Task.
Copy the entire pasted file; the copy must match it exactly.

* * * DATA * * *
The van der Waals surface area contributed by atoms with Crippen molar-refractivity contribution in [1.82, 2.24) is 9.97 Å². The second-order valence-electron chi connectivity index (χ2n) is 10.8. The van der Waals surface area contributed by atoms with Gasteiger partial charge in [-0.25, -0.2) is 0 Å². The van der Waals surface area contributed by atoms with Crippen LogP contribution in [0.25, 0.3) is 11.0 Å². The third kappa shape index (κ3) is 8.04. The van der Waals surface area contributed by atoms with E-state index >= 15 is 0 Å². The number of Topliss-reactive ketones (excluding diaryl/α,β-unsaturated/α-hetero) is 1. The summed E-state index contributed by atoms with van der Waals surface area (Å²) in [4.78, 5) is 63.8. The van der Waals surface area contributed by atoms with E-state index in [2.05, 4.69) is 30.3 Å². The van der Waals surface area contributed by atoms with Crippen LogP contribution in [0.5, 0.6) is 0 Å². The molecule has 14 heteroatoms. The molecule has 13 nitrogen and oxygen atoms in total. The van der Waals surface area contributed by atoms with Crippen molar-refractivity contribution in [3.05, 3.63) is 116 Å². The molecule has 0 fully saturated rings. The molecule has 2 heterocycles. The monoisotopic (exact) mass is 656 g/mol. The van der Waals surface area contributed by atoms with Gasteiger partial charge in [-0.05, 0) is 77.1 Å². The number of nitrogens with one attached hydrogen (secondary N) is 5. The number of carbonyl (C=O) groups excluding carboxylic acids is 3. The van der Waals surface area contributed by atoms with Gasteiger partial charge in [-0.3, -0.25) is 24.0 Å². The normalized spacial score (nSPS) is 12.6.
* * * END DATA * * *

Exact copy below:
The van der Waals surface area contributed by atoms with Crippen molar-refractivity contribution in [1.82, 2.24) is 9.97 Å². The second-order valence-electron chi connectivity index (χ2n) is 10.8. The van der Waals surface area contributed by atoms with Gasteiger partial charge in [-0.25, -0.2) is 0 Å². The van der Waals surface area contributed by atoms with Crippen LogP contribution in [0.25, 0.3) is 11.0 Å². The third kappa shape index (κ3) is 8.04. The van der Waals surface area contributed by atoms with E-state index >= 15 is 0 Å². The number of Topliss-reactive ketones (excluding diaryl/α,β-unsaturated/α-hetero) is 1. The summed E-state index contributed by atoms with van der Waals surface area (Å²) in [4.78, 5) is 63.8. The van der Waals surface area contributed by atoms with E-state index in [2.05, 4.69) is 30.3 Å². The van der Waals surface area contributed by atoms with Crippen LogP contribution in [0.5, 0.6) is 0 Å². The molecule has 14 heteroatoms. The molecule has 13 nitrogen and oxygen atoms in total. The van der Waals surface area contributed by atoms with Crippen molar-refractivity contribution in [3.05, 3.63) is 116 Å². The molecule has 0 fully saturated rings. The molecule has 2 heterocycles. The monoisotopic (exact) mass is 656 g/mol. The van der Waals surface area contributed by atoms with Gasteiger partial charge in [-0.05, 0) is 77.1 Å². The number of nitrogens with one attached hydrogen (secondary N) is 5. The number of carbonyl (C=O) groups excluding carboxylic acids is 3. The van der Waals surface area contributed by atoms with Gasteiger partial charge in [-0.3, -0.25) is 24.0 Å². The normalized spacial score (nSPS) is 12.6.